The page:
Stanley Henry Prater

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Stanley Henry Prater (1890-1960), naturalist who studied the mammals of the Indian subcontinent.

Stanley Henry Prater (12 March 1890 – 12 October 1960) was a British naturalist in India best known as a long-time affiliate of the Bombay Natural History Society and the Prince of Wales Museum of Western India, Bombay, as curator of both institutions for the better part of three decades, and as author of the enduring classic The Book of Indian Animals. Prater represented the Anglo-Indian community in the Indian Constituent Assembly in 1948.[1]

Early life[edit]

Prater was born the Nilgiris (southern India) where his father, William Prater, was a coffee planter. As a student of St Mary's High School, Bombay, he spent his school holidays in the Western Ghats—experiences that led to a burgeoning interest in natural history. He joined the Bombay Natural History Society (BNHS) in 1907. Prater developed his intimate knowledge of the mammals of the Indian subcontinent during the Society's Mammal Survey (1911–1923), during which he was also grievously wounded when he was accidentally shot in the thigh.

Curator and editor[edit]

In 1923, became curator of BNHS and the Prince of Wales Museum of Western India, positions he held for 25 years.[1] The same year, Prater traveled to Great Britain to train in modern taxidermy. Four years later he traveled to the American Museum of Natural History in New York City and the Field Museum of Natural History in Chicago, to learn about techniques of natural history exhibition, knowledge that he brought to bear in the Prince of Wales Museum displays of the next two decades.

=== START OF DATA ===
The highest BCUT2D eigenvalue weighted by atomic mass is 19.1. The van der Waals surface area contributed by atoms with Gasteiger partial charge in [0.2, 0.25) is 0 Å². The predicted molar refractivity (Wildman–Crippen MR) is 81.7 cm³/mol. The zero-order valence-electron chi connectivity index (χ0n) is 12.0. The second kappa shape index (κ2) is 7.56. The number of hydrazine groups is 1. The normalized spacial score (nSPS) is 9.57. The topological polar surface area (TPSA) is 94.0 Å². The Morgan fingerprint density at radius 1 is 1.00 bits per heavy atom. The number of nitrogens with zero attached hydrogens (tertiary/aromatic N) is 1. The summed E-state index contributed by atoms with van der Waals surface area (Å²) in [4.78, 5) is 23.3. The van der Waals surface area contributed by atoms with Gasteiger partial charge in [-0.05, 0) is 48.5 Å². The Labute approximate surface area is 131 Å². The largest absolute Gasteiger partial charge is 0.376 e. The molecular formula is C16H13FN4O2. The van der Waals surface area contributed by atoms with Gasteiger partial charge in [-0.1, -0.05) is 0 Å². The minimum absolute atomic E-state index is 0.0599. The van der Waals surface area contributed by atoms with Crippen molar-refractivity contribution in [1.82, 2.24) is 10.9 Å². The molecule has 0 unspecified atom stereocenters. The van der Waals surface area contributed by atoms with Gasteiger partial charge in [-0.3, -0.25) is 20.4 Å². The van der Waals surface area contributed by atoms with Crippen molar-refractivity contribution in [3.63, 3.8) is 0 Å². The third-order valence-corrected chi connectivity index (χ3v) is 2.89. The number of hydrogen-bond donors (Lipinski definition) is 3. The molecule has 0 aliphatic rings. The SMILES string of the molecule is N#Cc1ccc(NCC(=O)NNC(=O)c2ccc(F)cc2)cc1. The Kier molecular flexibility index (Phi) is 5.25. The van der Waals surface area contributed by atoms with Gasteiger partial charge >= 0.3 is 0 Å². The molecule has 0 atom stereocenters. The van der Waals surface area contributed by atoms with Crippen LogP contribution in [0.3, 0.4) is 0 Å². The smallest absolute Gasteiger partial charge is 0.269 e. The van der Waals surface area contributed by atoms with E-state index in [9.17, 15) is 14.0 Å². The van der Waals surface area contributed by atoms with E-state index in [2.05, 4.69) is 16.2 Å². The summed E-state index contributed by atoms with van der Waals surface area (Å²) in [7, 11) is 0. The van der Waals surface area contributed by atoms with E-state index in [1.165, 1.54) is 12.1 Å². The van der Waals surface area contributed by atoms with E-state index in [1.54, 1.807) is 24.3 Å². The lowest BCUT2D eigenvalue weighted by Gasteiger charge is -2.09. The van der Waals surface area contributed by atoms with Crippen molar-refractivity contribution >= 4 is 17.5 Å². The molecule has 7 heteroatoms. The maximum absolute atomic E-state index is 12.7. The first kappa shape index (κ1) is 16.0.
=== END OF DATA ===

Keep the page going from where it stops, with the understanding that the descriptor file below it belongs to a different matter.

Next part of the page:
During the last 25 years his tenure at BNHS, Prater became executive editor of Journal of the Bombay Natural History Society. Among his notable innovations in this position was the series "Wildlife Preservation in India," which appeared in the journal in 1935, and which did much to publicize the problems of conservation in India. The journal gained much of its international reputation during Prater's stewardship. Another enduring contribution from this time was his book, The book of Indian Animals, published in 1948. The book remains in print, now in its third edition.[2]

Political representative[edit]

From 1930 to 1947, Prater was president of Anglo-Indian and Domiciled European Association, and their representative in the Bombay legislative assembly—services for which he was awarded the OBE in 1943. In 1948, after India's independence, he represented the Anglo-Indian community in the Indian Constituent Assembly in the early deliberations about the Constitution of India.[1] However, soon thereafter, he and his family decided to emigrate to Great Britain.[3]

S.H. Prater died in London in 1960 after a long and debilitating illness.

See also[edit]

Notes and references[edit]

  1. ^ a b c Ali, Salim. 1960. "Stanley Henry Prater." Journal of the Bombay Natural History Society, 57(3):637-642.
  2. ^ Prater, S.H. 1948, 1971. The book of Indian Animals (with 28 colour plates by Paul Barruel). Bombay Natural History Society and Oxford University Press, India. 324 pages. ISBN 0-19-562169-7.
  3. ^ Ali, Salim. 1985. The Fall of a Sparrow. Oxford University Press. 265 pages. ISBN 0-19-562127-1.